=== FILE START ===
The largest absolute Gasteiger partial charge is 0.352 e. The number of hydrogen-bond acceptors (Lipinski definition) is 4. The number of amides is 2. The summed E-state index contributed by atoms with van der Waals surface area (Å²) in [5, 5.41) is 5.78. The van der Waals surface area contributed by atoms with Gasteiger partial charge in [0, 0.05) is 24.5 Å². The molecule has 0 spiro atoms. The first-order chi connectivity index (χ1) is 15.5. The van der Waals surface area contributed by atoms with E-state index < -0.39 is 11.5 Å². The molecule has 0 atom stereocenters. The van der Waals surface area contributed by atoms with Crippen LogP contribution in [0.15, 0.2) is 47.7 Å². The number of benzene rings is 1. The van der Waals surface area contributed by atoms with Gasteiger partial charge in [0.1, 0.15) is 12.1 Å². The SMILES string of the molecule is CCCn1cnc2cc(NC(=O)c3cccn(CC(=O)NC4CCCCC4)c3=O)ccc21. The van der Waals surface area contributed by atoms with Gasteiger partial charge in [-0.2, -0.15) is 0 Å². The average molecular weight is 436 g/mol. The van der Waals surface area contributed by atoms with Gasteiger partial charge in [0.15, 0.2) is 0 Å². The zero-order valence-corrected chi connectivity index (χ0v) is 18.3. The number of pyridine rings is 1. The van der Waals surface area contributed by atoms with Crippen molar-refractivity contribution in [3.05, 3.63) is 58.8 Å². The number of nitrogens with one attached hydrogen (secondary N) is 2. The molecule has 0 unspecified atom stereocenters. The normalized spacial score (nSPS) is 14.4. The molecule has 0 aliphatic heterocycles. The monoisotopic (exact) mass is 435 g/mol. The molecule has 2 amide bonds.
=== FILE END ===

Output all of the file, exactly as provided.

The largest absolute Gasteiger partial charge is 0.352 e. The number of hydrogen-bond acceptors (Lipinski definition) is 4. The number of amides is 2. The summed E-state index contributed by atoms with van der Waals surface area (Å²) in [5, 5.41) is 5.78. The van der Waals surface area contributed by atoms with Gasteiger partial charge in [0, 0.05) is 24.5 Å². The molecule has 0 spiro atoms. The first-order chi connectivity index (χ1) is 15.5. The van der Waals surface area contributed by atoms with E-state index < -0.39 is 11.5 Å². The molecule has 0 atom stereocenters. The van der Waals surface area contributed by atoms with Crippen LogP contribution in [0.15, 0.2) is 47.7 Å². The number of benzene rings is 1. The van der Waals surface area contributed by atoms with Gasteiger partial charge in [0.1, 0.15) is 12.1 Å². The SMILES string of the molecule is CCCn1cnc2cc(NC(=O)c3cccn(CC(=O)NC4CCCCC4)c3=O)ccc21. The van der Waals surface area contributed by atoms with Gasteiger partial charge in [-0.2, -0.15) is 0 Å². The average molecular weight is 436 g/mol. The van der Waals surface area contributed by atoms with Gasteiger partial charge in [0.15, 0.2) is 0 Å². The zero-order valence-corrected chi connectivity index (χ0v) is 18.3. The number of pyridine rings is 1. The van der Waals surface area contributed by atoms with Crippen molar-refractivity contribution in [3.05, 3.63) is 58.8 Å². The number of nitrogens with one attached hydrogen (secondary N) is 2. The molecule has 0 unspecified atom stereocenters. The normalized spacial score (nSPS) is 14.4. The molecule has 0 aliphatic heterocycles. The monoisotopic (exact) mass is 435 g/mol. The molecule has 2 amide bonds.